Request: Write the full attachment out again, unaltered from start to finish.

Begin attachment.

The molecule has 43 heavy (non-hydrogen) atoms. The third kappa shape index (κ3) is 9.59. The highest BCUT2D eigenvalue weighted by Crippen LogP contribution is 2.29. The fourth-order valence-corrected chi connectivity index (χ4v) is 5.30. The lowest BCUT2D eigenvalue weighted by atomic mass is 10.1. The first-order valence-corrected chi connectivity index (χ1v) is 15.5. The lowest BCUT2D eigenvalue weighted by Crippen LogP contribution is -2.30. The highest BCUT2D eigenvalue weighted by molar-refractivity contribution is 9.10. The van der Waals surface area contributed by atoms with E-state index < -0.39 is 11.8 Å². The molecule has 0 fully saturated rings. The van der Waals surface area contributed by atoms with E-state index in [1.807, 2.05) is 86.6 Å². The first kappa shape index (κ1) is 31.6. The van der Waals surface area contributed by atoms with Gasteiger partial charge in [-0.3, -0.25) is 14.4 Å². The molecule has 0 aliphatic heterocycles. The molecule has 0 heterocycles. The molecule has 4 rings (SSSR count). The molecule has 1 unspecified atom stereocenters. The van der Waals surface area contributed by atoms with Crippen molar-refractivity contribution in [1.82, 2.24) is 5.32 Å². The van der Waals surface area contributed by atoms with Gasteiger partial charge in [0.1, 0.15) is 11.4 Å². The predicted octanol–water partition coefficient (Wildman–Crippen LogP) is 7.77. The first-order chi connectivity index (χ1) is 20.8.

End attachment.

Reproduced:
The molecule has 43 heavy (non-hydrogen) atoms. The third kappa shape index (κ3) is 9.59. The highest BCUT2D eigenvalue weighted by Crippen LogP contribution is 2.29. The fourth-order valence-corrected chi connectivity index (χ4v) is 5.30. The lowest BCUT2D eigenvalue weighted by atomic mass is 10.1. The first-order valence-corrected chi connectivity index (χ1v) is 15.5. The lowest BCUT2D eigenvalue weighted by Crippen LogP contribution is -2.30. The highest BCUT2D eigenvalue weighted by molar-refractivity contribution is 9.10. The van der Waals surface area contributed by atoms with E-state index < -0.39 is 11.8 Å². The molecule has 0 fully saturated rings. The van der Waals surface area contributed by atoms with E-state index in [1.807, 2.05) is 86.6 Å². The first kappa shape index (κ1) is 31.6. The van der Waals surface area contributed by atoms with Gasteiger partial charge in [-0.3, -0.25) is 14.4 Å². The molecule has 0 aliphatic heterocycles. The molecule has 0 heterocycles. The molecule has 4 rings (SSSR count). The molecule has 1 unspecified atom stereocenters. The van der Waals surface area contributed by atoms with Crippen molar-refractivity contribution in [1.82, 2.24) is 5.32 Å². The van der Waals surface area contributed by atoms with Gasteiger partial charge in [0.1, 0.15) is 11.4 Å². The predicted octanol–water partition coefficient (Wildman–Crippen LogP) is 7.77. The first-order chi connectivity index (χ1) is 20.8.